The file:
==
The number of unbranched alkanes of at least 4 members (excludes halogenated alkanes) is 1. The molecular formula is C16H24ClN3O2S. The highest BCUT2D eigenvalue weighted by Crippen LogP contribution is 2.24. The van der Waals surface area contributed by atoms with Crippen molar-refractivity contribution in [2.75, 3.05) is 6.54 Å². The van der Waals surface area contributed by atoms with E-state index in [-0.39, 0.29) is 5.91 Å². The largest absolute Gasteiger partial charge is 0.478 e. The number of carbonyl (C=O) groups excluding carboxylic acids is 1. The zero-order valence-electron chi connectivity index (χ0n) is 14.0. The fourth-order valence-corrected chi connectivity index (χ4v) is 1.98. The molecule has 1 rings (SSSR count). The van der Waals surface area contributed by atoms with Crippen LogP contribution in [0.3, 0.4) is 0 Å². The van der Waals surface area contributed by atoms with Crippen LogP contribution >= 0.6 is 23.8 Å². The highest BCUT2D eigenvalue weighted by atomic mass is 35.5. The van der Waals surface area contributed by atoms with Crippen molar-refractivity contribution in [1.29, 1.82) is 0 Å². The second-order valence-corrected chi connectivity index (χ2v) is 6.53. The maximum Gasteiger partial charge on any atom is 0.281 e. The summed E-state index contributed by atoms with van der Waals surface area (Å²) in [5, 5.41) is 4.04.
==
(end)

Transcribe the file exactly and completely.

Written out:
The number of unbranched alkanes of at least 4 members (excludes halogenated alkanes) is 1. The molecular formula is C16H24ClN3O2S. The highest BCUT2D eigenvalue weighted by Crippen LogP contribution is 2.24. The van der Waals surface area contributed by atoms with Crippen molar-refractivity contribution in [2.75, 3.05) is 6.54 Å². The van der Waals surface area contributed by atoms with E-state index in [-0.39, 0.29) is 5.91 Å². The largest absolute Gasteiger partial charge is 0.478 e. The number of carbonyl (C=O) groups excluding carboxylic acids is 1. The zero-order valence-electron chi connectivity index (χ0n) is 14.0. The fourth-order valence-corrected chi connectivity index (χ4v) is 1.98. The molecule has 1 rings (SSSR count). The van der Waals surface area contributed by atoms with Crippen LogP contribution in [0.3, 0.4) is 0 Å². The van der Waals surface area contributed by atoms with Crippen LogP contribution >= 0.6 is 23.8 Å². The highest BCUT2D eigenvalue weighted by atomic mass is 35.5. The van der Waals surface area contributed by atoms with Crippen molar-refractivity contribution in [1.29, 1.82) is 0 Å². The second-order valence-corrected chi connectivity index (χ2v) is 6.53. The maximum Gasteiger partial charge on any atom is 0.281 e. The summed E-state index contributed by atoms with van der Waals surface area (Å²) in [5, 5.41) is 4.04.